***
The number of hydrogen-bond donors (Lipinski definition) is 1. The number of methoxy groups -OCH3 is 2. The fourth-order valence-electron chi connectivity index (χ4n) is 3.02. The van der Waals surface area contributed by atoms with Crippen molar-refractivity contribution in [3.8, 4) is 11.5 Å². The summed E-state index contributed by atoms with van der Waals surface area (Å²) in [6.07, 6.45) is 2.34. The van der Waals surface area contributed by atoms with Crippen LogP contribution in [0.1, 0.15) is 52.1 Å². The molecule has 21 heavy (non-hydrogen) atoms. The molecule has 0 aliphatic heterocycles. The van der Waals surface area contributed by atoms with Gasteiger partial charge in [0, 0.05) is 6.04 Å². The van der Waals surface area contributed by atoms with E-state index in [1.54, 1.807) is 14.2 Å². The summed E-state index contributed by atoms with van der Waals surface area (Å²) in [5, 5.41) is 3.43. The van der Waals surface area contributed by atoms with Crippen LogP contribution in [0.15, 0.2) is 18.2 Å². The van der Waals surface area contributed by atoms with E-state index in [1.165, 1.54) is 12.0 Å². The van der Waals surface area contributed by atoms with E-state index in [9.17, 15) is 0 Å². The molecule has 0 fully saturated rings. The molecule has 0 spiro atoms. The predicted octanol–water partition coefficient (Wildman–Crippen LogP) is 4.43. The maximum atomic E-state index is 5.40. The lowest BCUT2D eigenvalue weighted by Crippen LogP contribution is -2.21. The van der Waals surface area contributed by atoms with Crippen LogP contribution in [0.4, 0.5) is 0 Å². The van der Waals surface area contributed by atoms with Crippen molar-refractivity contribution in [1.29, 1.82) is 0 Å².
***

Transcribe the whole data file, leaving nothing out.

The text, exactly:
The number of hydrogen-bond donors (Lipinski definition) is 1. The number of methoxy groups -OCH3 is 2. The fourth-order valence-electron chi connectivity index (χ4n) is 3.02. The van der Waals surface area contributed by atoms with Crippen molar-refractivity contribution in [3.8, 4) is 11.5 Å². The summed E-state index contributed by atoms with van der Waals surface area (Å²) in [6.07, 6.45) is 2.34. The van der Waals surface area contributed by atoms with Crippen LogP contribution in [0.1, 0.15) is 52.1 Å². The molecule has 21 heavy (non-hydrogen) atoms. The molecule has 0 aliphatic heterocycles. The van der Waals surface area contributed by atoms with Gasteiger partial charge in [0, 0.05) is 6.04 Å². The van der Waals surface area contributed by atoms with E-state index in [1.54, 1.807) is 14.2 Å². The summed E-state index contributed by atoms with van der Waals surface area (Å²) in [5, 5.41) is 3.43. The van der Waals surface area contributed by atoms with Crippen LogP contribution in [0.15, 0.2) is 18.2 Å². The van der Waals surface area contributed by atoms with E-state index in [1.165, 1.54) is 12.0 Å². The van der Waals surface area contributed by atoms with E-state index in [9.17, 15) is 0 Å². The molecule has 0 fully saturated rings. The molecule has 0 spiro atoms. The predicted octanol–water partition coefficient (Wildman–Crippen LogP) is 4.43. The maximum atomic E-state index is 5.40. The lowest BCUT2D eigenvalue weighted by Crippen LogP contribution is -2.21. The van der Waals surface area contributed by atoms with Crippen LogP contribution in [0.4, 0.5) is 0 Å². The van der Waals surface area contributed by atoms with Crippen molar-refractivity contribution in [1.29, 1.82) is 0 Å².